The theme of this year’s International Nurses Day 2023 is ‘Our Nurses. Our Future.’, a global campaign that highlights a future nursing workforce that can rise to health challenges that leaves no one behind, including people with a learning disability.
Learning disability nursing has a crucial role in ensuring that our most vulnerable people in society have access to equitable health services. Evidence shows that learning disability nursing enhances care significantly and leads to positive health outcomes yet developing and recruiting a future nursing workforce is continuing to be a challenge. Why is that?
Perception is everything and the role is often misunderstood or overlooked or unheard of, yet it is a role rooted in equality and human rights which encourages and supports innovation, expertise and leadership.
Lisa Llewelyn, Director of Nursing and Health Professional Education, Health Education and Improvement Cymru said:
“Learning disability nursing is a rewarding role that offers an opportunity to work in a wide range of settings, a hospital, home or in the community. You will work with children and adults across their life span, helping to develop a personal care plan to improve the health outcomes and quality of life of an individual. Working as part of a multi-disciplinary team, the involvement of the individual, their family and carers is such a rewarding experience. There are also many opportunities for learning disability nurses to undertake research, academia and education. Educating and training our current and future learning disability nursing workforce is extremely important.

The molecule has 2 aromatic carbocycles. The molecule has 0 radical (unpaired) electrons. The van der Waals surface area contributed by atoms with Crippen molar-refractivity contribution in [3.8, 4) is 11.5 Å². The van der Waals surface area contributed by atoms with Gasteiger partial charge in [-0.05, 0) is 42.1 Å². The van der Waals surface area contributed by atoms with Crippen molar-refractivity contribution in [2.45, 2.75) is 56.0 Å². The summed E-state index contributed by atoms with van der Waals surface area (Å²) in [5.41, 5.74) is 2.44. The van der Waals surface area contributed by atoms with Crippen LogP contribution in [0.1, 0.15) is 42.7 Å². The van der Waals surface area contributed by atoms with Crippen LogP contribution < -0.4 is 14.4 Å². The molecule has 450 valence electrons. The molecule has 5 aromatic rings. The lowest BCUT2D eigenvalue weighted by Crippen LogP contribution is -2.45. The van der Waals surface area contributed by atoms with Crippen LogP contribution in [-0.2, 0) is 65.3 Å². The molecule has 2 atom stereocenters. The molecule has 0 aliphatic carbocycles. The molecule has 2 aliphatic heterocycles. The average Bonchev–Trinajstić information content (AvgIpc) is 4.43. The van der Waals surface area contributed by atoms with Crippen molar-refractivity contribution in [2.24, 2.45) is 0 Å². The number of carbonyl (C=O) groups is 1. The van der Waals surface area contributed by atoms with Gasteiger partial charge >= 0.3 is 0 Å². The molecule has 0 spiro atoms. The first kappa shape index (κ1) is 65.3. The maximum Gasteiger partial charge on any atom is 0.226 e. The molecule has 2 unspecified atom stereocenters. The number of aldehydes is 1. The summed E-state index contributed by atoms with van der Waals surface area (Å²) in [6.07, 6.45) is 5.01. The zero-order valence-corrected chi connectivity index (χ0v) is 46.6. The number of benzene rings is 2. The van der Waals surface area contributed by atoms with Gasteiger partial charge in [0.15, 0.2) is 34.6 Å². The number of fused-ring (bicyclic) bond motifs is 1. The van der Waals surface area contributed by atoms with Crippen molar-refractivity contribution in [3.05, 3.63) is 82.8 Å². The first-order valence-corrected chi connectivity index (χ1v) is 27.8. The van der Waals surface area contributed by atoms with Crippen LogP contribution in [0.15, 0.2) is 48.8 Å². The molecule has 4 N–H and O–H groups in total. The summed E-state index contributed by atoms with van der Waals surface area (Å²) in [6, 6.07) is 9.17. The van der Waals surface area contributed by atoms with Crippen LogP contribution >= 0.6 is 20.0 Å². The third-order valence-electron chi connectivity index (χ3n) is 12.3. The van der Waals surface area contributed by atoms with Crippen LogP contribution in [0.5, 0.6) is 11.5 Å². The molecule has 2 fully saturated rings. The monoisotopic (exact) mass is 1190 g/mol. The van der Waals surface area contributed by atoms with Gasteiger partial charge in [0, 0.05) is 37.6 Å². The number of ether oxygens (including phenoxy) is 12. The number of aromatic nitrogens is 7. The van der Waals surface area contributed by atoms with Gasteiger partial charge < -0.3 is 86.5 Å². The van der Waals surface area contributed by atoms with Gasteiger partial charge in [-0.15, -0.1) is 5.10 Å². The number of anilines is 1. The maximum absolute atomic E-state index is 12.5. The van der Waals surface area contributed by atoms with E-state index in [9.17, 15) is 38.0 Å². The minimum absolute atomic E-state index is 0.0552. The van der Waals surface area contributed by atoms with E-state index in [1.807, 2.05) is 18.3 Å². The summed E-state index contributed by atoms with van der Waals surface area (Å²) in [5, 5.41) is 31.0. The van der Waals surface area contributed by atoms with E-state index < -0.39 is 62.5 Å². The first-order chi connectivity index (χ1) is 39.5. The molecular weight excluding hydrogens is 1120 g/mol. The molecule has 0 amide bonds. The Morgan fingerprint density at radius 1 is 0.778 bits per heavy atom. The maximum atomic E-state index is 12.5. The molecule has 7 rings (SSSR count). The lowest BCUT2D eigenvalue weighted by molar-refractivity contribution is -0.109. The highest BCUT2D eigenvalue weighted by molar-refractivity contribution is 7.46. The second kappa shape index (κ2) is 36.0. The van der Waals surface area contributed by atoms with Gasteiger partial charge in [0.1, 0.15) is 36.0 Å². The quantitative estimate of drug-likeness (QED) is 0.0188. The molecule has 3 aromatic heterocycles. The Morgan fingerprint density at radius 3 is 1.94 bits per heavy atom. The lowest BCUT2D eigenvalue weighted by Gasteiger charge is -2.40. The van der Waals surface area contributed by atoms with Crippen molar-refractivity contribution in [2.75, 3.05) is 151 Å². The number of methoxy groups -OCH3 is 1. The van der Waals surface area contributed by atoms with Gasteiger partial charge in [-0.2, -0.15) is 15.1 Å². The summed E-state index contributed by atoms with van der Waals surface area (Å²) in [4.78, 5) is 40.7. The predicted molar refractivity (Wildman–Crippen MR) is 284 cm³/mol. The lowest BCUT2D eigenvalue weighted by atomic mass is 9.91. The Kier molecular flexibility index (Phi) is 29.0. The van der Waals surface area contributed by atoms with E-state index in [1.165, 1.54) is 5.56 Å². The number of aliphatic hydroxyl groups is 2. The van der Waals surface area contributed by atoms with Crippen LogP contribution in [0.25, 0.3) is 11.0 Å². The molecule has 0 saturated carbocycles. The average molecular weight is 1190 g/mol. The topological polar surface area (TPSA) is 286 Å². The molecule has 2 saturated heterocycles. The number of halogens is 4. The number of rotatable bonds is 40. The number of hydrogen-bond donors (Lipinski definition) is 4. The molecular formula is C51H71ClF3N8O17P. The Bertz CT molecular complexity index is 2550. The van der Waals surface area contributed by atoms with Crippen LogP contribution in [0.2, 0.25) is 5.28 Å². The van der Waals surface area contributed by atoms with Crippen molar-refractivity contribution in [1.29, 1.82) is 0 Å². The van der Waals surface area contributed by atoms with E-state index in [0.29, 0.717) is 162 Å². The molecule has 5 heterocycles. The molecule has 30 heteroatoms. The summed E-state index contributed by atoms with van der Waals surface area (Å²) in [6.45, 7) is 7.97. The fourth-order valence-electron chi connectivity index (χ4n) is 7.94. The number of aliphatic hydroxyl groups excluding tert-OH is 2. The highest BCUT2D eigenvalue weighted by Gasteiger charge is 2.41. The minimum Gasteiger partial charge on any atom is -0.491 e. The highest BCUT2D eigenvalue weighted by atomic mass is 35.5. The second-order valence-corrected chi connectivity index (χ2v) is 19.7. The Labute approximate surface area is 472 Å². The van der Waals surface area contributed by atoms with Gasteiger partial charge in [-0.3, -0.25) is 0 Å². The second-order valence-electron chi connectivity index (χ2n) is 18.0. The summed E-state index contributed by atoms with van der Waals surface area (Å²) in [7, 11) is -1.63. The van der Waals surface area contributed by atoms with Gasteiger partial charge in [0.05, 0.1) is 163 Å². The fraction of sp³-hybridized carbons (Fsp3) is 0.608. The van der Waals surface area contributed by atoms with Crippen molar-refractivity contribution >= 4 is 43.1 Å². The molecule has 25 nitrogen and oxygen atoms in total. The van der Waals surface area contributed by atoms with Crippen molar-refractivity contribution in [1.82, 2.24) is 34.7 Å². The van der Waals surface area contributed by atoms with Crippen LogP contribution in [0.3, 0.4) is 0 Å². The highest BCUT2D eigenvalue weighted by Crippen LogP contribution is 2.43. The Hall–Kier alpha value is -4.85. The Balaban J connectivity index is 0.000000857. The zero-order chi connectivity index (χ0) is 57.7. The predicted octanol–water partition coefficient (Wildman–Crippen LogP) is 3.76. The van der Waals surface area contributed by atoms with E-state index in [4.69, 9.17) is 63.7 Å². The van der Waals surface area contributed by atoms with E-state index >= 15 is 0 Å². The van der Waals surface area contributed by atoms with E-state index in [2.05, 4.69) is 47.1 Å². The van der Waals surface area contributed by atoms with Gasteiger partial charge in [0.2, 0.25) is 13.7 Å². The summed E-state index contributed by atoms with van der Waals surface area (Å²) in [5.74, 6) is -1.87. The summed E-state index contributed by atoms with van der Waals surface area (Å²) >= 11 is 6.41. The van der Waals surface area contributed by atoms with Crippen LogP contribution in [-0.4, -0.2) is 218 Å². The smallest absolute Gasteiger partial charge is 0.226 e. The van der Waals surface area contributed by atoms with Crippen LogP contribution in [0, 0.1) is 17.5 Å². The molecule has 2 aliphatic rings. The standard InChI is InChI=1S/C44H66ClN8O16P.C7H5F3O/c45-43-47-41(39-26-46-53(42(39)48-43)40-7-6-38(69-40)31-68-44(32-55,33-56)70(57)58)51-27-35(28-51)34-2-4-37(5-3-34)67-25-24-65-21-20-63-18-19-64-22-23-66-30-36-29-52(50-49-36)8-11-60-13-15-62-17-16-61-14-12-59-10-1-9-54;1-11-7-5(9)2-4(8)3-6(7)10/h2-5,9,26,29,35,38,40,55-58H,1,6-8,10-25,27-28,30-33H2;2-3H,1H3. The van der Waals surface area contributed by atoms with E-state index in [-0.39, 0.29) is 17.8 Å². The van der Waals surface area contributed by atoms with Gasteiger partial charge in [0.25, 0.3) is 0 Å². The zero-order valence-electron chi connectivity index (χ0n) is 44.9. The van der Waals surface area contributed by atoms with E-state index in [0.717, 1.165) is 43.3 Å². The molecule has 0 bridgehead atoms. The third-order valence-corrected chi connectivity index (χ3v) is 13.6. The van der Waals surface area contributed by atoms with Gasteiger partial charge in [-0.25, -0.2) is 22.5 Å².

“In Wales we have plenty of examples of inspirational learning disability nurses who have made a real difference not only to the lives of individual but helped shaped policy and drive change.
“Dr Ruth Wyn Williams, a learning disability nurse and lecturer in healthcare sciences at Bangor University, has advised our Welsh government on policy and is currently part of a team that visits an orphanage in Ukraine providing specialist advice and support.
“David O’Brien, a learning disability nurse for over 32 years is now a Senior Improvement Manager at Improvement Cymru and part of a team that drives change and sustainable improvements working with people with a learning disability and other stakeholders. Throughout his career he has had some interesting roles, including a criminal justice liaison nurse, advising the police and other agencies on trialling different compassionate ways of responding to people with learning disabilities and mental health issues who are in distress.
“As with all nursing roles, it is a privilege to be part of a person’s life and to care and to support them when they need it most, and this is especially true when caring for a person with a learning disability. As we reflect and celebrate this important day we remind ourselves of the wonderful role and responsibility we have as nurses, in shaping a future that delivers care to bring about a more equal and healthier Wales.”
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